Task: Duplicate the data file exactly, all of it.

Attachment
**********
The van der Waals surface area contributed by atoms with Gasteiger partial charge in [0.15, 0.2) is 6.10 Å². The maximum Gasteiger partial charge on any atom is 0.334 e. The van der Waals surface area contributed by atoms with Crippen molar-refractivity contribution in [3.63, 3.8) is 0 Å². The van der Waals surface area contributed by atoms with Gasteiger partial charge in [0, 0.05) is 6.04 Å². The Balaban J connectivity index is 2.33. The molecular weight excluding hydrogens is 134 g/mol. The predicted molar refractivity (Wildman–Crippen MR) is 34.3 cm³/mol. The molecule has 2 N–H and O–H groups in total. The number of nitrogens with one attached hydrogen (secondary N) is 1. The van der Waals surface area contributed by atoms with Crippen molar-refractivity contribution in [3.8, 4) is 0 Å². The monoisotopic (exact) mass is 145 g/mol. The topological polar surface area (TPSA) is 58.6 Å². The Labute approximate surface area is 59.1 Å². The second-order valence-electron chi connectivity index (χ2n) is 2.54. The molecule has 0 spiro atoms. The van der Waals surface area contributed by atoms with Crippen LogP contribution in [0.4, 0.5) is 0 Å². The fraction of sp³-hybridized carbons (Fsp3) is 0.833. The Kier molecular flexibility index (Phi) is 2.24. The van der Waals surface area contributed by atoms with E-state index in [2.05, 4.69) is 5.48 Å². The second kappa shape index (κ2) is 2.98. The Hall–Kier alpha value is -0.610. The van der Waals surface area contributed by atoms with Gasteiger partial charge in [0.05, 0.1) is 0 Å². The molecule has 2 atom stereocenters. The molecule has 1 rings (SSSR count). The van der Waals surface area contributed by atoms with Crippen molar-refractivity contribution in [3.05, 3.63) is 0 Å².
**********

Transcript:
The van der Waals surface area contributed by atoms with Gasteiger partial charge in [0.15, 0.2) is 6.10 Å². The maximum Gasteiger partial charge on any atom is 0.334 e. The van der Waals surface area contributed by atoms with Crippen molar-refractivity contribution in [3.63, 3.8) is 0 Å². The van der Waals surface area contributed by atoms with Gasteiger partial charge in [0, 0.05) is 6.04 Å². The Balaban J connectivity index is 2.33. The molecular weight excluding hydrogens is 134 g/mol. The predicted molar refractivity (Wildman–Crippen MR) is 34.3 cm³/mol. The molecule has 2 N–H and O–H groups in total. The number of nitrogens with one attached hydrogen (secondary N) is 1. The van der Waals surface area contributed by atoms with Crippen molar-refractivity contribution in [3.8, 4) is 0 Å². The monoisotopic (exact) mass is 145 g/mol. The topological polar surface area (TPSA) is 58.6 Å². The Labute approximate surface area is 59.1 Å². The second-order valence-electron chi connectivity index (χ2n) is 2.54. The molecule has 0 spiro atoms. The van der Waals surface area contributed by atoms with Crippen LogP contribution in [0.4, 0.5) is 0 Å². The fraction of sp³-hybridized carbons (Fsp3) is 0.833. The Kier molecular flexibility index (Phi) is 2.24. The van der Waals surface area contributed by atoms with E-state index in [2.05, 4.69) is 5.48 Å². The second kappa shape index (κ2) is 2.98. The Hall–Kier alpha value is -0.610. The van der Waals surface area contributed by atoms with Gasteiger partial charge in [0.05, 0.1) is 0 Å². The molecule has 2 atom stereocenters. The molecule has 1 rings (SSSR count). The van der Waals surface area contributed by atoms with Crippen molar-refractivity contribution in [3.05, 3.63) is 0 Å².